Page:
I was first contracted to put stories into lyrics for song when the Washington National Opera collaborated with the Ward 7 Arts Collaborative, in November 2009, participating in a project for the program Community In Bloom. For this, the recollections of citizens of Ward 7 were recorded; these reminiscences turned out to span more than a few generations of families, who had been in this particular area of the District, and spoke to a wealth of history slowly being erod
…the school year has begun well; this is my third year in the Washington National Opera/DC PS, Guest Artist Teaching program. I am working in 3 schools this term. The Look-In presentation, at the Kennedy Center, was terrific; it flowed with an engaging narrative that was delivered by ‘archetypal’ characters, created by students from the Duke Ellington School for the Arts.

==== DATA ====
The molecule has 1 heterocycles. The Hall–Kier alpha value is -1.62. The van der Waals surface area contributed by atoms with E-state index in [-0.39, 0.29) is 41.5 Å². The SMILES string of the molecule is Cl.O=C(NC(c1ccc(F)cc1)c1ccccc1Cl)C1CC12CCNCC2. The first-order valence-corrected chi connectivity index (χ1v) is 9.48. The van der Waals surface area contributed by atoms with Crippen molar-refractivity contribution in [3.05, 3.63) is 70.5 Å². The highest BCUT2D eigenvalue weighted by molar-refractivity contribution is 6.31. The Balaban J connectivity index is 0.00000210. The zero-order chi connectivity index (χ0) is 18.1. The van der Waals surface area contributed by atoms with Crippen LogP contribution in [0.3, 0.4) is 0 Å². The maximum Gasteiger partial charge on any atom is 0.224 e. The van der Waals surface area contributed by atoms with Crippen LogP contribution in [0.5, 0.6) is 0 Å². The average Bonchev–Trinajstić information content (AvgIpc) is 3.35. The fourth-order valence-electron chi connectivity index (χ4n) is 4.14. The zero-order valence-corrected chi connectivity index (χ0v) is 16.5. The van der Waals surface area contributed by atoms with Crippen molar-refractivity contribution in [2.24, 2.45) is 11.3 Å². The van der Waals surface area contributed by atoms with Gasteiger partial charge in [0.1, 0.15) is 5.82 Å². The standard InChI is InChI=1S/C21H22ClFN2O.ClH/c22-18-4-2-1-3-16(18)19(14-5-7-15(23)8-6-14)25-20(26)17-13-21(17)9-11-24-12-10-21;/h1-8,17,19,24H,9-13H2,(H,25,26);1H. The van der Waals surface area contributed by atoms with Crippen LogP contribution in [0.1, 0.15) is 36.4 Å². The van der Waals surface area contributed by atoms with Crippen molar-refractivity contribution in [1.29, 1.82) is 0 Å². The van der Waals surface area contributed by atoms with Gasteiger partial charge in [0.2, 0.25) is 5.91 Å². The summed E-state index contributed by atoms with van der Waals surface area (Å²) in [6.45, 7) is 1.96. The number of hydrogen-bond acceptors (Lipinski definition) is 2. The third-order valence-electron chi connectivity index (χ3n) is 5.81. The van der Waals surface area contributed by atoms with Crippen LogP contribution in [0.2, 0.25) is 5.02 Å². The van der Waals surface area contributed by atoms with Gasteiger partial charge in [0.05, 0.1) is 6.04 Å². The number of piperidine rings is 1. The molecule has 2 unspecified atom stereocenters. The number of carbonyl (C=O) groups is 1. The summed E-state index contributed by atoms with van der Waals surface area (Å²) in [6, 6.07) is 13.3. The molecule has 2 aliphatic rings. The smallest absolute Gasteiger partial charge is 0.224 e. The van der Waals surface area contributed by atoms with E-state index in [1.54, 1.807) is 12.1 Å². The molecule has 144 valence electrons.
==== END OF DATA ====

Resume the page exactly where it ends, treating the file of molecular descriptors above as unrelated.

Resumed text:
Situated on a prominent knob, raised above the district of Anacostia, Frederick Douglass’ house has a magisterial view of Washington, and is evidence of the eminence this African-American statesman had achieved in his lifetime. Built in 1850, Douglass moved into the house in 1878, naming it Cedar Hill, and relishing its bucolic aspect above the river.
Wednesday I was at the National Press Club, here in DC, attending the 43rd Anniversary Luncheon for the Smithsonian Anacostia Community Museum. The invitation came through the Washington National Opera, and I went with my colleague, Stephanie Wright. I’d said ‘definitely’ to the invitation, when asked some time ago, because, as far as I was concerned, it was a free lunch!